“There’s a look little girls have who are adored by their fathers,’ Bea said. ‘It’s that facial expression of being totally impervious to the badness of the world. If they can keep that look into their twenties, they’re pretty much okay, they’ve got a force field around them.”

—Maile Meloy, Both Ways Is the Only Way I Want It

 

“WILLIE, MICKEY, AND THE DUKE”

Every relationship has a language and my dad and I speak baseball. My father loves America’s past time with such a passion. And my sister and my mother never really loved it. But I fell in love at some point when I was 7 or 8. My father would take us to ball games on every family vacation and he and I would sit and keep score while my mother and sister would sit bored eating hot dogs. My sister was the athlete of the family but I played softball. My dad coached me until I was 13 until coaching teenage girls became too much. But I kept playing until I graduated high school. After high school when I went away to London my dad and I would talk, not about what I was doing or what was going on at home, but we would talk about baseball. When I was so lonely in my first year in New York I would call my dad on Sunday mornings when I knew my mother wasn’t home to ask all her questions about my life (I’m still broke, sad and tired) but we would talk about baseball. When I first started dating my fiance…..my dad and I talked baseball instead. But when it really mattered, when I was faced with some pretty big decision in my life, I could always call on a Sunday morning and talk it out, and then talk baseball. It’s kind of appropriate that Father’s Day is on a Sunday.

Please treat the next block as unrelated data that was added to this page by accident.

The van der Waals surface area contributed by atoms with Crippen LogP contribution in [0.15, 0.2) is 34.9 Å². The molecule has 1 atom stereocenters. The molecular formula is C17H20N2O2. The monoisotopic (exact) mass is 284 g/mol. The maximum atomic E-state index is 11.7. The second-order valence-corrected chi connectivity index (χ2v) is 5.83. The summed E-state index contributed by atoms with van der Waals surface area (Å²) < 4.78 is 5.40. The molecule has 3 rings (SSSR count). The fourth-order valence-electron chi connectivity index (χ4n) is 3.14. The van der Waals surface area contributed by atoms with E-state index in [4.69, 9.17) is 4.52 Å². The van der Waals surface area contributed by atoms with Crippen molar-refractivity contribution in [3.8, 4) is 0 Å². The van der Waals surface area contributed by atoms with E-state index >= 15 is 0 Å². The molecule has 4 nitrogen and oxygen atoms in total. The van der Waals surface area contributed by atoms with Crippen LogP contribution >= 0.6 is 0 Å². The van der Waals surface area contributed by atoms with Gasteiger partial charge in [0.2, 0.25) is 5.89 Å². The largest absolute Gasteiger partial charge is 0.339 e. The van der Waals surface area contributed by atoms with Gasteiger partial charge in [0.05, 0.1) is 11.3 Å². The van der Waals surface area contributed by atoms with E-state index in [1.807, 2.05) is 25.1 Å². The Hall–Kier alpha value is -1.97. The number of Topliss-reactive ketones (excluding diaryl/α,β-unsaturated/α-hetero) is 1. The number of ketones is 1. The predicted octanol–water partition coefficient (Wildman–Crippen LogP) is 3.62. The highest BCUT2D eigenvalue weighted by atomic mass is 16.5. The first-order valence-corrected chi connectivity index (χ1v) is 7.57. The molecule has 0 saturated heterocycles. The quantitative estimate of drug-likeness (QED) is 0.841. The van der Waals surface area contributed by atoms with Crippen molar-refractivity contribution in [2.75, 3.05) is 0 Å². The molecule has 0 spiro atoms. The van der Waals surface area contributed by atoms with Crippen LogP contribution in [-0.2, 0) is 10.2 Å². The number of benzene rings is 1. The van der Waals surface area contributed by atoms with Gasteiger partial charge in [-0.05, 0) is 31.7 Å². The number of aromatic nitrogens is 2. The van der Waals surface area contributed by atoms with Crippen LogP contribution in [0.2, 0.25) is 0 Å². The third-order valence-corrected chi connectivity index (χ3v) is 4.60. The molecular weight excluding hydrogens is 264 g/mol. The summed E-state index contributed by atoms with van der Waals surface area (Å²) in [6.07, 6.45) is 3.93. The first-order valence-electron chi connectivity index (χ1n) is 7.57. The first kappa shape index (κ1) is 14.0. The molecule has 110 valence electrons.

When I was a kid, my dad had this cassette that I played until it broke, “Baseball’s Greatest Hits”. It had Abbot and Costello’s “Who’s on First” and songs about baseball greats like Mickey Mantle, Joe DiMaggio, Jackie Robinson and my dad’s favorite, Say Hey Willie Mays. It had a few general songs about baseball and one song called “A Dying Cub Fan’s Last Request”. As a Cub fan it hits home “to the home of the brave, the land of the free and the door mat of the National League”. And to my father, it was a hilarious song. We listened to it all the time.  My sister and my mom thought it was weird and morbid how much we loved this song. So when I told him I was getting married, the first decision we made was to dance to that song at my wedding. Before I booked a band, caterer, found a dress, found a venue or anything, we had the song…..now we just have to get the band to play it.

 

 

Becky and Dad 1990

(Side note: My mother is the photographer here and while she is a multi-talented…photography is not one of them)